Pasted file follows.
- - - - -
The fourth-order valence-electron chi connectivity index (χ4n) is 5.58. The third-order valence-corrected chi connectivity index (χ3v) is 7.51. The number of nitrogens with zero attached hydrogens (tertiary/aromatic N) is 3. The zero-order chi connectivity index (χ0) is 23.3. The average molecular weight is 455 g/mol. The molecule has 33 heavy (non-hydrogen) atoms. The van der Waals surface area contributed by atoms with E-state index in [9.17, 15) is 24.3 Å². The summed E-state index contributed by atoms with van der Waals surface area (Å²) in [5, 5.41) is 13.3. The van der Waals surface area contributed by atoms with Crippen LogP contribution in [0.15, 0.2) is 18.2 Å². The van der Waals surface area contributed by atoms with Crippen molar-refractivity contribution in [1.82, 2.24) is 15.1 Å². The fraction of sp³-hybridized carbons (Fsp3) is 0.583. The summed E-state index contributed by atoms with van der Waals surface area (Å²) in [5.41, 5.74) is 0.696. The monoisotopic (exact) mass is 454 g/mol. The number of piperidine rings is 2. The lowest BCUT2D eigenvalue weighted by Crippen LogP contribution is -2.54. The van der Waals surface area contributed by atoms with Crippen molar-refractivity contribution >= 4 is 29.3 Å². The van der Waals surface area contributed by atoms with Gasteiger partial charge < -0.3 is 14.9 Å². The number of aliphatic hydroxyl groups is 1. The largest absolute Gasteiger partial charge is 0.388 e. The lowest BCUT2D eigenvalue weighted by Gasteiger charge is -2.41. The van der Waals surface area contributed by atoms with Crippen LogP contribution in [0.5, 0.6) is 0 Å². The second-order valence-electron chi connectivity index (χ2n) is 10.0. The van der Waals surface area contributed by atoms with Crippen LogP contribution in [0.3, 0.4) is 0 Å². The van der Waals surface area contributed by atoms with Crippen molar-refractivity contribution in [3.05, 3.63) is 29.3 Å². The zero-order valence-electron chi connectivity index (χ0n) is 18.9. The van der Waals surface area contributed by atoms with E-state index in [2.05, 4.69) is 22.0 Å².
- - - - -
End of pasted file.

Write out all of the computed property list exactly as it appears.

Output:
The fourth-order valence-electron chi connectivity index (χ4n) is 5.58. The third-order valence-corrected chi connectivity index (χ3v) is 7.51. The number of nitrogens with zero attached hydrogens (tertiary/aromatic N) is 3. The zero-order chi connectivity index (χ0) is 23.3. The average molecular weight is 455 g/mol. The molecule has 33 heavy (non-hydrogen) atoms. The van der Waals surface area contributed by atoms with E-state index in [9.17, 15) is 24.3 Å². The summed E-state index contributed by atoms with van der Waals surface area (Å²) in [5, 5.41) is 13.3. The van der Waals surface area contributed by atoms with Crippen LogP contribution in [0.15, 0.2) is 18.2 Å². The van der Waals surface area contributed by atoms with Crippen molar-refractivity contribution in [1.82, 2.24) is 15.1 Å². The fraction of sp³-hybridized carbons (Fsp3) is 0.583. The summed E-state index contributed by atoms with van der Waals surface area (Å²) in [5.41, 5.74) is 0.696. The monoisotopic (exact) mass is 454 g/mol. The number of piperidine rings is 2. The lowest BCUT2D eigenvalue weighted by Crippen LogP contribution is -2.54. The van der Waals surface area contributed by atoms with Crippen molar-refractivity contribution >= 4 is 29.3 Å². The van der Waals surface area contributed by atoms with Gasteiger partial charge < -0.3 is 14.9 Å². The number of aliphatic hydroxyl groups is 1. The largest absolute Gasteiger partial charge is 0.388 e. The lowest BCUT2D eigenvalue weighted by Gasteiger charge is -2.41. The van der Waals surface area contributed by atoms with Crippen LogP contribution in [0.5, 0.6) is 0 Å². The second-order valence-electron chi connectivity index (χ2n) is 10.0. The van der Waals surface area contributed by atoms with Crippen LogP contribution in [0.3, 0.4) is 0 Å². The van der Waals surface area contributed by atoms with Crippen molar-refractivity contribution in [3.05, 3.63) is 29.3 Å². The zero-order valence-electron chi connectivity index (χ0n) is 18.9. The van der Waals surface area contributed by atoms with E-state index in [2.05, 4.69) is 22.0 Å².